How to Know When to Walk Away

walk-awayRemember when you first started as a freelancer? You were probably desperate for a gig–any gig–where you could show that you really could do this. You wanted to show the world that you were good. That you were worth hiring.

You needed money, sure, but the money mattered less than proving that you were a serious freelancer who should be paid money in the first place.

Your first client offered you an insultingly low rate, and you took the job–because it meant that you were a real freelancer.

Flash forward to present day. You wouldn’t accept low rates anymore. You’ve grown, you’re established and you know your own worth.

But, you still may be selling the value of your services short. It’s very easy to catch yourself accepting a rate lower than your ideal one–no matter how established a freelancer you are. You need to know when you should walk away. In this post, we list some three situations when you should refuse work. We also provide some tips to help you walk away from work when you need to.

1. When You Don’t Need the Money

No matter how hard freelancers try to stave off the feast-or-famine cycle, it still hits every one of you now and then. You need money, and you need it now. If that’s the case, don’t think. Do your best to get the rate you deserve, but if all you can manage is the lower rate, you may not have time to look around for a better client.

The problem is that a lot of freelancers behave this way even when they can afford to let the job go by. Often, freelancers become so used to needing to land every single client that they lower rates–sometimes drastically–to land the deal even if there’s money in the bank.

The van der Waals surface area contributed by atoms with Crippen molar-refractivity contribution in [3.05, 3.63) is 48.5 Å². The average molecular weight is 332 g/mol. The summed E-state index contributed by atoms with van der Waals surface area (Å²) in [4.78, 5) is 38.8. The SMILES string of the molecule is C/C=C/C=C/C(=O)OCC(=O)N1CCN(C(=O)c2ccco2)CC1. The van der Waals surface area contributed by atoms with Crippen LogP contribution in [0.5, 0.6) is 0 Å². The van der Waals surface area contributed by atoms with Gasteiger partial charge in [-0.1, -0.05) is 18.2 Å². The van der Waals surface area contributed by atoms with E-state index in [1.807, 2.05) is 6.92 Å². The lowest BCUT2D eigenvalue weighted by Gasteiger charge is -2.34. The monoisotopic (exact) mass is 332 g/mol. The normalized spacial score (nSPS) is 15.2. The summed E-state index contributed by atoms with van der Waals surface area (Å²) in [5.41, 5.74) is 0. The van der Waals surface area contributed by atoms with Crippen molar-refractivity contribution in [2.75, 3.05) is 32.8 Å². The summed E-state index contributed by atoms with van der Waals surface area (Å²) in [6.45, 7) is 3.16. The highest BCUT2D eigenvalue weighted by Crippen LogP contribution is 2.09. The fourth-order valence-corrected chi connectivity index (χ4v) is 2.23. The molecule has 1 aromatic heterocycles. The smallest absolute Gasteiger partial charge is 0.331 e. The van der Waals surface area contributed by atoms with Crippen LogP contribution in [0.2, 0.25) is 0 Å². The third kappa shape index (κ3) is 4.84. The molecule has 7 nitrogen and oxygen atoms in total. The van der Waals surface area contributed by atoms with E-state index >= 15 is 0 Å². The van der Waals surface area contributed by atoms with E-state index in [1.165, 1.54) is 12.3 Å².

If you’re actually financially secure or if you can get by with a little belt-tightening, then don’t take the job. Your time is better spent looking around for a better project with a better rate–because you have the leisure of not needing money right this second.

2. When You Don’t Need the Grief

There are clients out there (an infinite number of them, too) who expect the sun and the stars, no matter how little they pay. These clients revision you to death when you’ve already put in hours of work. These clients constantly ask for last-minute deadlines. These clients always complain.

Walk away, every single time. If a client isn’t paying you to deal with the grief, you don’t need to hear it. It stresses you out, makes you less excited about new clients, and sucks up every minute of your time and energy. There is absolutely no upside to having one of these clients, so pick yourself up and walk away.

And, don’t look back.

3. When You Don’t Need the Mindset

Some freelancers accept low rates because they’ve decided that they’re only worth low rates. They’re not willing to ask for a larger figure because they’re afraid of turning off clients they’re quoting. They don’t think they deserve it.

You don’t need that mindset. You’re worth every penny of what you charge and probably more, if any of the articles posted lately about raising your prices are even halfway accurate. Don’t waffle about your prices, and don’t apologize for them either. Ask for what you want in a firm tone.

Even better–don’t ask. Just tell potential clients that these are your rates. If they aren’t willing to pay them, they should look elsewhere (don’t tell them that, of course; be diplomatic).

Confidence like that often gets you the job. People want to know you’re certain of your abilities. That’s a mindset you can take to the bank–instead of watching client after client wear you down to a fraction of your worth.

How to Walk Away

If you run into any of these scenarios and decide you’re walking way, be calm about turning the client down. Tell them, “I’m really sorry to hear that you won’t be able to fit my services into your budget. I wish you the best of luck in finding the right copywriter/designer/coder/whatever for you.”

Make it about them. You aren’t too expensive–they can’t find the money in the budget. Often, when they think about the problem that way, it turns out they do have the money in their budget after all.

And, that’s great for you.

Because the best part of walking away is when you hear that voice calling you back.

What Do You Think?

How do you decide when to turn a job down?

Image by shannonsphotographyinc